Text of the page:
As ever, we want to know your thoughts: who are your favourite pattern designers at the moment? and if you have used any of the patterns mentioned then please show us. There is nothing better than seeing our fabric brought to life by our customers. You can contact us by email, or find us on Instagram and Facebook. Tag your makes with #raystitch to brighten our day!

  • Schools Out! Summer Sewing for Kids

    For most of us, the Summer Holidays have just begun and for the few that still have a couple of more random days to endure, we feel you! But with six weeks stretching ahead of you, we understand it can be a juggle to keep everyone happy and occupied. Whether you want to make some new summer clothes for your little ones or get them sewing themselves we have the patterns, the fabrics and the classes for you...

    We have a large range of patterns for children's clothes (and for teenagers too) which can be found online or come and browse our new pattern room for inspiration and advice. As well as Burda and New Look we stock Oliver & S, Minikrea and Green Bee, plus Merchant & Mills, Megan Neilson and The Avid Seamstress all have a spin-off children's range of some of their popular adult patterns. Perfect for making matching mini-me garments - especially when we can guarantee you will have outfit-envy!


    The Avid Seamstress' Girl's Gathered Dress would be lovely made in Nani Iro Double Gauze for a breezy summer garment.

    Try Megan Nielson's Mini Tania Culottes in a summery printed lawn or a drapey twill chambray.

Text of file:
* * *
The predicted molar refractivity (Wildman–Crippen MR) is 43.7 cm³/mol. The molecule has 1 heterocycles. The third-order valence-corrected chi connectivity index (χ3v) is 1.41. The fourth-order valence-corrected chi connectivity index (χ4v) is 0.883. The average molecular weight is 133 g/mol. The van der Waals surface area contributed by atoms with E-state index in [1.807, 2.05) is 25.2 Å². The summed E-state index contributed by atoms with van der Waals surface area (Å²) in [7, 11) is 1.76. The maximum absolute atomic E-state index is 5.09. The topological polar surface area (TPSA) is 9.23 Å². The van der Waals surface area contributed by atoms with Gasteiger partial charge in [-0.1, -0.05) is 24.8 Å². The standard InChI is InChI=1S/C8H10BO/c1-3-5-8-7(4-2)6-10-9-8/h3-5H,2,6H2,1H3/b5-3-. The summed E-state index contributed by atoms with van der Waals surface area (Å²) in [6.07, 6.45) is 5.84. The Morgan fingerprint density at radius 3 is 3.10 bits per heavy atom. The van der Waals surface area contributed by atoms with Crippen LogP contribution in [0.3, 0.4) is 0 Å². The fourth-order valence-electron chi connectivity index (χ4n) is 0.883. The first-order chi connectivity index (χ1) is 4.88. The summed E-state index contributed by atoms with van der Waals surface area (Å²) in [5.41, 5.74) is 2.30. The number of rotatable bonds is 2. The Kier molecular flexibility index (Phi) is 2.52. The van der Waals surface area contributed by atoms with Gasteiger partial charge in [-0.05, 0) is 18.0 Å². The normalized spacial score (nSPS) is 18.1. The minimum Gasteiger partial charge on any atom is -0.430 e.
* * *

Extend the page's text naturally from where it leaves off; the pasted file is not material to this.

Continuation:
Or how about pairing the Merchant & Mills Trapezette Dress with Merchant and Mills Laundered Linen for a supersoft dress with lots of movement, or needlecord in a bold colour for an autumnal garment.

    We love to bring independent pattern makers to the attention of our customers and we are really happy to be stockists of new, Chichester-based designers 'Two Stitches'. Established in 2015 by Eternal Maker owner Anna Hodgson, pattern designer/dressmaker Dhurata Davies and graphic designer, Sarah Bonnar, the brand have released eight classic children's garments with distinctive modern twists, suitable for beginners through to advanced sewers.

    We stock all the Two Stitches patterns both online and in store, and love the attention to details such as the wide age-range they cover (6 months- 9 years in one pattern!), the easy to follow diagrams and instructions, and the lovely craft paper packaging. We spoke to founder Anna who told us that following the very successful release of the Zoe Dress in March this year, they are already in the testing stages of another new pattern! We will be sure to let you know when this one drops, so stay tuned.

    Talking of the Zoe dress, the design lends itself to many variations for a really original and fun garment. You can see that we made ours up in two different fabrics for a busy pattern-clash effect which really showcases the concealed in-seam pockets. Another cute twist can be found on the Two Stitches website: download a free pattern for a pocket puppy applique based on Anna's own dog Athos (who incidentally has his own Instagram account @the_lone_musketeer!)

    Sewing is becoming a popular hobby for children too, and happily, we have seen a rise in budding junior sewers (sewists?!) and customers. We stock the wonderful Machine Stars Patterns which are aimed at younger makers - they can choose from useful items such as a book bag, a wraparound skirt, a bedroom tidy or an apron (which we use in the class below!)

    During the Summer Holidays we are running children's sewing classes for kids of 8 years and older: our workshops encourage creativity, as well as improving self-confidence, patience and fine motor skills! The two different sessions can lead on from each other or be taken in isolation depending on skill.